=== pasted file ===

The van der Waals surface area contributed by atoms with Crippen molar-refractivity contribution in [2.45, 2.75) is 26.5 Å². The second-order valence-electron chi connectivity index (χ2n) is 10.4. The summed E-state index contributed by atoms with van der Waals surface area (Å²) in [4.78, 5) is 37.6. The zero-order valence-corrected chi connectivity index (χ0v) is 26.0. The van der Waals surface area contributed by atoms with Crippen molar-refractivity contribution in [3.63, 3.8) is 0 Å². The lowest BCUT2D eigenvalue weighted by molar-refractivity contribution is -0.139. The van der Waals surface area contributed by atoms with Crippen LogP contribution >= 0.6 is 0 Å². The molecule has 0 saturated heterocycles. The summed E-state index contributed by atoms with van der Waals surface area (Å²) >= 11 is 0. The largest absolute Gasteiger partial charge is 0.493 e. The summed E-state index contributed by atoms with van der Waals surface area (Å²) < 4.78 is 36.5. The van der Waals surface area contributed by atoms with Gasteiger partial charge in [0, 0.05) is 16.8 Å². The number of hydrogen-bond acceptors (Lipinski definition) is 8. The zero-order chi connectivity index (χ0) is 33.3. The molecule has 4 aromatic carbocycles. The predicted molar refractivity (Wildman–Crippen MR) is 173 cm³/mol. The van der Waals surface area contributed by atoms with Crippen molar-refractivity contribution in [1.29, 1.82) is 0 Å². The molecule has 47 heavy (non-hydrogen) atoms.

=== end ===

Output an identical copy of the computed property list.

The van der Waals surface area contributed by atoms with Crippen molar-refractivity contribution in [2.45, 2.75) is 26.5 Å². The second-order valence-electron chi connectivity index (χ2n) is 10.4. The summed E-state index contributed by atoms with van der Waals surface area (Å²) in [4.78, 5) is 37.6. The zero-order valence-corrected chi connectivity index (χ0v) is 26.0. The van der Waals surface area contributed by atoms with Crippen molar-refractivity contribution in [3.63, 3.8) is 0 Å². The lowest BCUT2D eigenvalue weighted by molar-refractivity contribution is -0.139. The van der Waals surface area contributed by atoms with Crippen LogP contribution >= 0.6 is 0 Å². The molecule has 0 saturated heterocycles. The summed E-state index contributed by atoms with van der Waals surface area (Å²) >= 11 is 0. The largest absolute Gasteiger partial charge is 0.493 e. The summed E-state index contributed by atoms with van der Waals surface area (Å²) < 4.78 is 36.5. The van der Waals surface area contributed by atoms with Gasteiger partial charge in [0, 0.05) is 16.8 Å². The number of hydrogen-bond acceptors (Lipinski definition) is 8. The zero-order chi connectivity index (χ0) is 33.3. The molecule has 4 aromatic carbocycles. The predicted molar refractivity (Wildman–Crippen MR) is 173 cm³/mol. The van der Waals surface area contributed by atoms with Crippen molar-refractivity contribution in [1.29, 1.82) is 0 Å². The molecule has 47 heavy (non-hydrogen) atoms.